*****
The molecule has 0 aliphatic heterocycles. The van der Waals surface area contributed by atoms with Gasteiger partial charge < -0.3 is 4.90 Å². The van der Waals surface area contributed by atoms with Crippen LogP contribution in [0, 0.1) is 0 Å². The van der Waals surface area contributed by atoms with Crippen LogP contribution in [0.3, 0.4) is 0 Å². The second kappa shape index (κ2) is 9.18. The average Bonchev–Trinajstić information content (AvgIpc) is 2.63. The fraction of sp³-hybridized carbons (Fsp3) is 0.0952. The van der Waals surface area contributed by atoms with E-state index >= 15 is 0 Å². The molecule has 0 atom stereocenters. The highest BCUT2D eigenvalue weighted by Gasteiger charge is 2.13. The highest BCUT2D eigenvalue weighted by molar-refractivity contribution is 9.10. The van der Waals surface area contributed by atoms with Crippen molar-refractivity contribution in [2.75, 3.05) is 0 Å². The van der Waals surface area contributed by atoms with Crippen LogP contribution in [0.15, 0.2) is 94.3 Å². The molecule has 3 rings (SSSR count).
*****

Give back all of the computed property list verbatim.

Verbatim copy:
The molecule has 0 aliphatic heterocycles. The van der Waals surface area contributed by atoms with Gasteiger partial charge < -0.3 is 4.90 Å². The van der Waals surface area contributed by atoms with Crippen LogP contribution in [0, 0.1) is 0 Å². The van der Waals surface area contributed by atoms with Crippen LogP contribution in [0.3, 0.4) is 0 Å². The second kappa shape index (κ2) is 9.18. The average Bonchev–Trinajstić information content (AvgIpc) is 2.63. The fraction of sp³-hybridized carbons (Fsp3) is 0.0952. The van der Waals surface area contributed by atoms with E-state index >= 15 is 0 Å². The molecule has 0 atom stereocenters. The highest BCUT2D eigenvalue weighted by Gasteiger charge is 2.13. The highest BCUT2D eigenvalue weighted by molar-refractivity contribution is 9.10. The van der Waals surface area contributed by atoms with Crippen molar-refractivity contribution in [2.75, 3.05) is 0 Å². The van der Waals surface area contributed by atoms with Crippen LogP contribution in [0.15, 0.2) is 94.3 Å². The molecule has 3 rings (SSSR count).